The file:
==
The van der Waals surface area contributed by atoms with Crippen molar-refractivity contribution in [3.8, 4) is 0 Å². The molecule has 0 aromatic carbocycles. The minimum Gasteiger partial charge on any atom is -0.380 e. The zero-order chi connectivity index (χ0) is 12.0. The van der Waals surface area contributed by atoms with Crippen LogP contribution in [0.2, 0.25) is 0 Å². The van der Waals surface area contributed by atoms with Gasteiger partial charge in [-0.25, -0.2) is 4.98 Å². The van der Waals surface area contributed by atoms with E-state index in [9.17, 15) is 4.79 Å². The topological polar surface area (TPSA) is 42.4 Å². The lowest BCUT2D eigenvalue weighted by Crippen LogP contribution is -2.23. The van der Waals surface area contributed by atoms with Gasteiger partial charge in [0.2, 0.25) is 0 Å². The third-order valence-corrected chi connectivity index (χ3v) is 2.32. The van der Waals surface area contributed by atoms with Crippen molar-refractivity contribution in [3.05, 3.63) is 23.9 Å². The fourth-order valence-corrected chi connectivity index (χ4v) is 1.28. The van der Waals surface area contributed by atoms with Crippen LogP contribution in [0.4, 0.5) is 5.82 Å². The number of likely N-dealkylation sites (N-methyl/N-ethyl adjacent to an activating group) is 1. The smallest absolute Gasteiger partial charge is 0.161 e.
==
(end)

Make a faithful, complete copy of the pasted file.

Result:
The van der Waals surface area contributed by atoms with Crippen molar-refractivity contribution in [3.8, 4) is 0 Å². The molecule has 0 aromatic carbocycles. The minimum Gasteiger partial charge on any atom is -0.380 e. The zero-order chi connectivity index (χ0) is 12.0. The van der Waals surface area contributed by atoms with Crippen LogP contribution in [0.2, 0.25) is 0 Å². The van der Waals surface area contributed by atoms with Gasteiger partial charge in [-0.25, -0.2) is 4.98 Å². The van der Waals surface area contributed by atoms with E-state index in [9.17, 15) is 4.79 Å². The topological polar surface area (TPSA) is 42.4 Å². The lowest BCUT2D eigenvalue weighted by Crippen LogP contribution is -2.23. The van der Waals surface area contributed by atoms with Gasteiger partial charge in [0.2, 0.25) is 0 Å². The third-order valence-corrected chi connectivity index (χ3v) is 2.32. The van der Waals surface area contributed by atoms with Crippen molar-refractivity contribution in [3.05, 3.63) is 23.9 Å². The fourth-order valence-corrected chi connectivity index (χ4v) is 1.28. The van der Waals surface area contributed by atoms with Crippen LogP contribution in [0.4, 0.5) is 5.82 Å². The number of likely N-dealkylation sites (N-methyl/N-ethyl adjacent to an activating group) is 1. The smallest absolute Gasteiger partial charge is 0.161 e.